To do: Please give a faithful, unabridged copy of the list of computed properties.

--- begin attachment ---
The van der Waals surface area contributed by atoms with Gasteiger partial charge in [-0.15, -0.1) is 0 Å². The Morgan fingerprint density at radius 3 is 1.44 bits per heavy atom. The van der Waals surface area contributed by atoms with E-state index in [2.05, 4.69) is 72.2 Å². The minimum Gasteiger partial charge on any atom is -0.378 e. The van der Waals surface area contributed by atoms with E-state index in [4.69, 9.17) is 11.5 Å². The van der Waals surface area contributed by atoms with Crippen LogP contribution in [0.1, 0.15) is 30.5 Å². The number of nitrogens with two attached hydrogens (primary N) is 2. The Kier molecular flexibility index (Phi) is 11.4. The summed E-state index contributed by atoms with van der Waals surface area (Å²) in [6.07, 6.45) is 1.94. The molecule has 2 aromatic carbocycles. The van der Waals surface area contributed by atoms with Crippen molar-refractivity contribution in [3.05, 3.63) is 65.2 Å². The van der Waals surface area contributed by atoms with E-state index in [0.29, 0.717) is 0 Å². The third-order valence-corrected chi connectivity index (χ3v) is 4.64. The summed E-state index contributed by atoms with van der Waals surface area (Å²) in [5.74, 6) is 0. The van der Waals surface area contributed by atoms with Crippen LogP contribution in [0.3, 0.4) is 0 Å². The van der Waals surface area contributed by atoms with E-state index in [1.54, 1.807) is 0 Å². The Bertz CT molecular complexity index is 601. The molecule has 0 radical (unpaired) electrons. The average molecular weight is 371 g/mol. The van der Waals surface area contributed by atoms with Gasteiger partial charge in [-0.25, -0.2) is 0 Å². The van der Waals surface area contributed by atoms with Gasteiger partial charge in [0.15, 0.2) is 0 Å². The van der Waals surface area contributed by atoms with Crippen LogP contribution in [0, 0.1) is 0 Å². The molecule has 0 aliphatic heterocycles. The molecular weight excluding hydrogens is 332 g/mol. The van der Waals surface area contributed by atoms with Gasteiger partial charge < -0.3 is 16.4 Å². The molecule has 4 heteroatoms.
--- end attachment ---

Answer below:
The van der Waals surface area contributed by atoms with Gasteiger partial charge in [-0.15, -0.1) is 0 Å². The Morgan fingerprint density at radius 3 is 1.44 bits per heavy atom. The van der Waals surface area contributed by atoms with E-state index in [2.05, 4.69) is 72.2 Å². The minimum Gasteiger partial charge on any atom is -0.378 e. The van der Waals surface area contributed by atoms with E-state index in [4.69, 9.17) is 11.5 Å². The van der Waals surface area contributed by atoms with Crippen LogP contribution in [0.1, 0.15) is 30.5 Å². The number of nitrogens with two attached hydrogens (primary N) is 2. The Kier molecular flexibility index (Phi) is 11.4. The summed E-state index contributed by atoms with van der Waals surface area (Å²) in [6.07, 6.45) is 1.94. The molecule has 2 aromatic carbocycles. The van der Waals surface area contributed by atoms with Crippen molar-refractivity contribution in [3.05, 3.63) is 65.2 Å². The van der Waals surface area contributed by atoms with E-state index in [0.29, 0.717) is 0 Å². The third-order valence-corrected chi connectivity index (χ3v) is 4.64. The summed E-state index contributed by atoms with van der Waals surface area (Å²) in [5.74, 6) is 0. The van der Waals surface area contributed by atoms with Crippen LogP contribution in [0.3, 0.4) is 0 Å². The van der Waals surface area contributed by atoms with E-state index in [1.54, 1.807) is 0 Å². The Bertz CT molecular complexity index is 601. The molecule has 0 radical (unpaired) electrons. The average molecular weight is 371 g/mol. The van der Waals surface area contributed by atoms with Gasteiger partial charge in [-0.25, -0.2) is 0 Å². The van der Waals surface area contributed by atoms with Gasteiger partial charge in [0.15, 0.2) is 0 Å². The van der Waals surface area contributed by atoms with Crippen LogP contribution in [0, 0.1) is 0 Å². The molecule has 0 aliphatic heterocycles. The molecular weight excluding hydrogens is 332 g/mol. The van der Waals surface area contributed by atoms with Gasteiger partial charge < -0.3 is 16.4 Å². The molecule has 4 heteroatoms.